Ross Lake

Relaxing on the beach at Rainbow Point at Ross Lake

Ross Lake

A voyageur canoe with a crew of 12 onboard on Ross Lake

Ross Lake

No sofa? No problem! Rainbow Point at Ross Lake

That night we had a more leisurely dinner and a campfire (and some whiskey too) but still headed to bed on the early side since even without the wind of the previous night, it was cold.  On Sunday morning we packed up and headed out on the trail for 15km of forest walking back to the cars.  It was a bit faster than the way in since our packs were a bit lighter and since we had already cleared a lot of the brush.  I made a game of counting the blowdowns that still blocked our way; the grand total was nearly 50!

East Bank Trail

The last view of Ross Lake before starting the long trip through the trees on the East Bank Trail.

East Bank Trail

The bridge over Ruby Creek: the last obstacle before the trailhead on the East Bank Trail.

We were back at the cars by the mid-afternoon and were soon on the road back to Canada via the scenic overlook at Diablo Lake, a convenience store for disgustingly wonderful American Doritos featuring so much red dye and the Boundary Bay Brewery in Bellingham for beer (oh and dinner).  Ross Lake is often considered to be a great boating destination but I think on this trip we discovered its a great shoulder season backpacking destination too.

Diablo Lake

The view from the Diablo Lake viewpoint in North Cascades National Park.


If You Go:

If you’re coming from Canada it’s best to do pretty much all of your grocery shopping once you are in the US since import of food is tricky.  One of our cars ended up having to go inside for agriculture inspection since they had rice.  It was Minute Rice that they had actually bought in the States on another trip, but that didn’t stop the border guards from inspecting it!

You need to get a permit for this trip and any backpacking trip in the North Cascades.  You can get them at the ranger station in Marblemount.  If you go in the early season like we did the station isn’t actually open but you can fill out a permit at the kiosk on the front porch and drop it in the drop box.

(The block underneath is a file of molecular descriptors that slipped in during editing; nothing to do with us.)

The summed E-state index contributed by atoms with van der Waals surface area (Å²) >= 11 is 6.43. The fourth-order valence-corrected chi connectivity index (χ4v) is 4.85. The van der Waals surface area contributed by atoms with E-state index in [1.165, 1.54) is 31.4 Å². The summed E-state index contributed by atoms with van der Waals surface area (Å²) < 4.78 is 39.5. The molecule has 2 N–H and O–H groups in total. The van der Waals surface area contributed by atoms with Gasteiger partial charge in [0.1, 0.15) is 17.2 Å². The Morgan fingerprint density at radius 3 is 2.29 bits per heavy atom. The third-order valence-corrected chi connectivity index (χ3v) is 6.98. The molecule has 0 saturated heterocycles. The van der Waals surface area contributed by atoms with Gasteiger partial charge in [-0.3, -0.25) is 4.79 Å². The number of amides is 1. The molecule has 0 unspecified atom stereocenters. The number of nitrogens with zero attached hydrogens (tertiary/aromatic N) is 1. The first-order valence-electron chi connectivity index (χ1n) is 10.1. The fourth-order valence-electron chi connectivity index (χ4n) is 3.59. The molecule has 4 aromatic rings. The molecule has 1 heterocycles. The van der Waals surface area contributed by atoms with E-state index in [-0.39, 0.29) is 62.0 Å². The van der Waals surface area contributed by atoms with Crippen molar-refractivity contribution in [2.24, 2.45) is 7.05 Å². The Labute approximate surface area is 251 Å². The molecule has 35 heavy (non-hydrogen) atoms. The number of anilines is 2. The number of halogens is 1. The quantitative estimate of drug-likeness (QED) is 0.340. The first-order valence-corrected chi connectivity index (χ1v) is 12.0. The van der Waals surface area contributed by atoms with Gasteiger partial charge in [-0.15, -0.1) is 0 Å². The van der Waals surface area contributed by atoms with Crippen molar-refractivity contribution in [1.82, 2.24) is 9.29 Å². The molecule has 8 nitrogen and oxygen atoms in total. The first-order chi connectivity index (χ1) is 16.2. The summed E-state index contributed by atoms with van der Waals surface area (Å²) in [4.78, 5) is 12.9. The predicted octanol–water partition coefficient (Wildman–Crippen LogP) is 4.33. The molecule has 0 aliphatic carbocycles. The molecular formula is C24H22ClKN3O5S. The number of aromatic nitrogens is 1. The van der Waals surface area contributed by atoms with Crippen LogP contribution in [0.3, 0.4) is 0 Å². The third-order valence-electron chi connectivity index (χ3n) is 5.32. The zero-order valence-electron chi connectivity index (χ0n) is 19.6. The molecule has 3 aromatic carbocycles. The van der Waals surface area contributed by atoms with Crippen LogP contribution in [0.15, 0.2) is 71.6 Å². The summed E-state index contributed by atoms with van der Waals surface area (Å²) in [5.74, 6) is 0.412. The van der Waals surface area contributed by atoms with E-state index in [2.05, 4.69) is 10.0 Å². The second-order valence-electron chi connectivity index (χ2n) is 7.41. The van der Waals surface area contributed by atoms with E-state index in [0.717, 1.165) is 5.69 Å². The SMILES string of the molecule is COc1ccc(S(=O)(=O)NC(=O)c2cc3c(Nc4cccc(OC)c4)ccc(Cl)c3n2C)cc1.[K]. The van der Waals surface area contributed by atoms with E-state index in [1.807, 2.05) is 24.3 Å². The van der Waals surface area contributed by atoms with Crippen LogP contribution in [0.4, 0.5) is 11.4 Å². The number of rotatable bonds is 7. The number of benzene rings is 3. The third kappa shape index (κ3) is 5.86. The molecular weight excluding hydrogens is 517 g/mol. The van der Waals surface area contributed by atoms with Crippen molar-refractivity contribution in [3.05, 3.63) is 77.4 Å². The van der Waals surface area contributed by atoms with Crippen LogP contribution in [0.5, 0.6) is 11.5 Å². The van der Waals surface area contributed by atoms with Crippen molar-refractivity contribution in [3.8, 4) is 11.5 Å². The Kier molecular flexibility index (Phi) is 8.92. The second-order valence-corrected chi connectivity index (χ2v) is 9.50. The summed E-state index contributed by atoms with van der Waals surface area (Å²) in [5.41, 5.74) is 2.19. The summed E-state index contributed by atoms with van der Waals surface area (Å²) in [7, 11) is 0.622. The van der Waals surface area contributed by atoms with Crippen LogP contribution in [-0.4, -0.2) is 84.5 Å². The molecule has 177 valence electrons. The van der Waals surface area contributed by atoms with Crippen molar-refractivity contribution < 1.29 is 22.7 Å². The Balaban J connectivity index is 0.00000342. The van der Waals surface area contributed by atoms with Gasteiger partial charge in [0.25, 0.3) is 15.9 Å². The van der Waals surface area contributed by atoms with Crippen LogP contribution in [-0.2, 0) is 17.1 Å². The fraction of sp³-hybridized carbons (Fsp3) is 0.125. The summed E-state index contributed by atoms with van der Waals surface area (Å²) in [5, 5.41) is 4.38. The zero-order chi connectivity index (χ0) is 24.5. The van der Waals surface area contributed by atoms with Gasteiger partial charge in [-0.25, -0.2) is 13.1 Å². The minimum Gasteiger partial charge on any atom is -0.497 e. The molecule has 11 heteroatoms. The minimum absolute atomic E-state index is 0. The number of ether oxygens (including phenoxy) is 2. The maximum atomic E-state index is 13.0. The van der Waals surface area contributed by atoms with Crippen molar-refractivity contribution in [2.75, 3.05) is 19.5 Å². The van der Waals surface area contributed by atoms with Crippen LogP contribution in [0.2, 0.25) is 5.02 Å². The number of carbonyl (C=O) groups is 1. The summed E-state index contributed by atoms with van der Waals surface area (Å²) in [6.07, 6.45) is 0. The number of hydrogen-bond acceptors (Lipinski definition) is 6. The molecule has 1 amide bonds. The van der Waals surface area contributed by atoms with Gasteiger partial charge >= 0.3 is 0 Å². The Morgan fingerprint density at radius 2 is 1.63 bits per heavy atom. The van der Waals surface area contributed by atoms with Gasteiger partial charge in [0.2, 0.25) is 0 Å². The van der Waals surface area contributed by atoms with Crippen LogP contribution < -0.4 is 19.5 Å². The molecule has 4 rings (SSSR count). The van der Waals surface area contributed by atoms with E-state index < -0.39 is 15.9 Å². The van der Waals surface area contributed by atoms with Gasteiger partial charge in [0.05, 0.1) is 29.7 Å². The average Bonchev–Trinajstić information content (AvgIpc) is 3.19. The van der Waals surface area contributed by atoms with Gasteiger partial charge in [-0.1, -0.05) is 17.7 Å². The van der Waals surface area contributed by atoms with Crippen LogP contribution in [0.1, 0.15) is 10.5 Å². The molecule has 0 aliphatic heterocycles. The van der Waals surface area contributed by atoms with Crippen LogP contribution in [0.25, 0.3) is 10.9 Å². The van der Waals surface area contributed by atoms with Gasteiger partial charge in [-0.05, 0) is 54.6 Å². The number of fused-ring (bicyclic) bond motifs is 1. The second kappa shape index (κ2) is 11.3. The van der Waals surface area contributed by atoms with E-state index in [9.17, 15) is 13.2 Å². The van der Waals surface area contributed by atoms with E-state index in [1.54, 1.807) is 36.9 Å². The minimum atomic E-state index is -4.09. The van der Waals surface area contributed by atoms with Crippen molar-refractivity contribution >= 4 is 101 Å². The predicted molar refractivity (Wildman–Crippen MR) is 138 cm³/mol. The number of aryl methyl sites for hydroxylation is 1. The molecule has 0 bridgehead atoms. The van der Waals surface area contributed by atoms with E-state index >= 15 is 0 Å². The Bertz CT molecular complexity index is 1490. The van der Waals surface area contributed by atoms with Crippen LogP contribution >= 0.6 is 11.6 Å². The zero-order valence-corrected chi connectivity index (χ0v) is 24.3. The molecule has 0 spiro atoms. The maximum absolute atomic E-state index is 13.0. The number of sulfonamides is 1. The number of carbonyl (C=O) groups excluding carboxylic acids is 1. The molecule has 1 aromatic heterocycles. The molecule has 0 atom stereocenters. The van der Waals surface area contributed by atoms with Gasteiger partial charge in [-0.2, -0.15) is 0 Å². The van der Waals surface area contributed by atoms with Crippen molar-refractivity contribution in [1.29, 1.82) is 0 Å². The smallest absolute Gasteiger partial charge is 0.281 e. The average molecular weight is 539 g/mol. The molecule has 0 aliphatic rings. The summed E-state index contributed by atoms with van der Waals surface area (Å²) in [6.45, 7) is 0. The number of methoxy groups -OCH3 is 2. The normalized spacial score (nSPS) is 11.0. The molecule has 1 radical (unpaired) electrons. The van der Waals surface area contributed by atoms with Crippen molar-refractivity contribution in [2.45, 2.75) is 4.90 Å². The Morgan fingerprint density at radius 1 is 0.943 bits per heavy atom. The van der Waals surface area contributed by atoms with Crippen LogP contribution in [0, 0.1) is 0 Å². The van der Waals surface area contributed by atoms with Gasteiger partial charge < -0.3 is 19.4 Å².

Speaking of early season, if you choose to do this trip in the spring like we did there are a few things to be aware of: The trail receives little (or no) maintenance before Memorial Day in late May so you will have to deal with blowdowns or washouts. We also found that the latches on two of the three bear lockers at the campsite we stayed at were broken (something that the rangers will likely fix once the busy season starts).  Thankfully the last one worked as we didn’t want to mess around with trying to rig up a hang.

The water levels of the lake are lower in the winter and spring (they fill up the lake like a giant bathtub so that everyone can play on the 4th of July). This means that the shoreline looks weird, the docks are out of the water and getting drinking water from the lake is a bit of a trek.

Another issue for early season travellers is that this trail is accessed by highway 20 which is gated in winter at Ross Dam about 5 miles west of the trailhead for this hike.  When the highway is closed (as it usually is until late May) you can walk the highway or the Happy Panther trail from the gate to the trailhead.  We lucked out and the highway opened the day we drove it (low snow years are good for something!)

Finally, I know I already mentioned it, but I gotta talk about it again: the ticks.  In spring and summer the ticks come out.  They are the worst in sunny areas that are brushy.  Tuck your pants into your socks and your shirt into your pants.  You look like a huge dork but then you don’t get gross tick bites.  Check yourself for ticks periodically and remove any ticks that have bitten you with tweezers. You can get more info about tick bite prevention and tick removal from Healthlink BC.  Ticks gross me out a lot, but with the proper precautions, hiking in an area that has ticks doesn’t have to be stressful.


Was this post helpful? Pin it on Pinterest!

Hiking the East Bank Trail in North Cascades National Park. A lakeside hike along Ross Lake to numerous campsites. Backpacking the East Bank Trail in North Cascades National Park Hiking in North Cascades National Park: hike the East Bank Trail along Ross Lake.  Beautiful lakeside hiking in the North Cascades mountains of Washington.

No Comments

    Leave a Reply